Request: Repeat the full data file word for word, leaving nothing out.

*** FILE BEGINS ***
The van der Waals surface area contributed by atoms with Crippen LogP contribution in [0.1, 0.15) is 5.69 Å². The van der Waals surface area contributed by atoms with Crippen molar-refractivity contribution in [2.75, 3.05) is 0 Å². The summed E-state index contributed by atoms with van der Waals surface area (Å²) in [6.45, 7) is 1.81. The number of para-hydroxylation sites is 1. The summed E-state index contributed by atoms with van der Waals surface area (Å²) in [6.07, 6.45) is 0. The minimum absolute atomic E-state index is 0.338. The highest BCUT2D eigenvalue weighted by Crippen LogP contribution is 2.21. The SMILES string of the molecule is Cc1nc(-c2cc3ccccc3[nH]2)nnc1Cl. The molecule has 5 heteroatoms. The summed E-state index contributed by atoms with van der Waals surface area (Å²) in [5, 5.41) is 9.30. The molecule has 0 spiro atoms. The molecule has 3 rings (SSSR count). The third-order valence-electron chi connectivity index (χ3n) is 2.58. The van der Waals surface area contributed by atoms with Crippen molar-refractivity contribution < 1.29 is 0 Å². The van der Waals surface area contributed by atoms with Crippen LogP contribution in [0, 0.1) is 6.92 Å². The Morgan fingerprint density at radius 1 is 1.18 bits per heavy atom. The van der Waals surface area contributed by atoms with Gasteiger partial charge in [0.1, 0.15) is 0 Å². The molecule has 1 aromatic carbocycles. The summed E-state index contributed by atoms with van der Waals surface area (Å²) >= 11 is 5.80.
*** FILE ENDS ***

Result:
The van der Waals surface area contributed by atoms with Crippen LogP contribution in [0.1, 0.15) is 5.69 Å². The van der Waals surface area contributed by atoms with Crippen molar-refractivity contribution in [2.75, 3.05) is 0 Å². The summed E-state index contributed by atoms with van der Waals surface area (Å²) in [6.45, 7) is 1.81. The number of para-hydroxylation sites is 1. The summed E-state index contributed by atoms with van der Waals surface area (Å²) in [6.07, 6.45) is 0. The minimum absolute atomic E-state index is 0.338. The highest BCUT2D eigenvalue weighted by Crippen LogP contribution is 2.21. The SMILES string of the molecule is Cc1nc(-c2cc3ccccc3[nH]2)nnc1Cl. The molecule has 5 heteroatoms. The summed E-state index contributed by atoms with van der Waals surface area (Å²) in [5, 5.41) is 9.30. The molecule has 0 spiro atoms. The molecule has 3 rings (SSSR count). The third-order valence-electron chi connectivity index (χ3n) is 2.58. The van der Waals surface area contributed by atoms with Crippen molar-refractivity contribution < 1.29 is 0 Å². The van der Waals surface area contributed by atoms with Crippen LogP contribution in [0, 0.1) is 6.92 Å². The Morgan fingerprint density at radius 1 is 1.18 bits per heavy atom. The van der Waals surface area contributed by atoms with Gasteiger partial charge in [0.1, 0.15) is 0 Å². The molecule has 1 aromatic carbocycles. The summed E-state index contributed by atoms with van der Waals surface area (Å²) >= 11 is 5.80.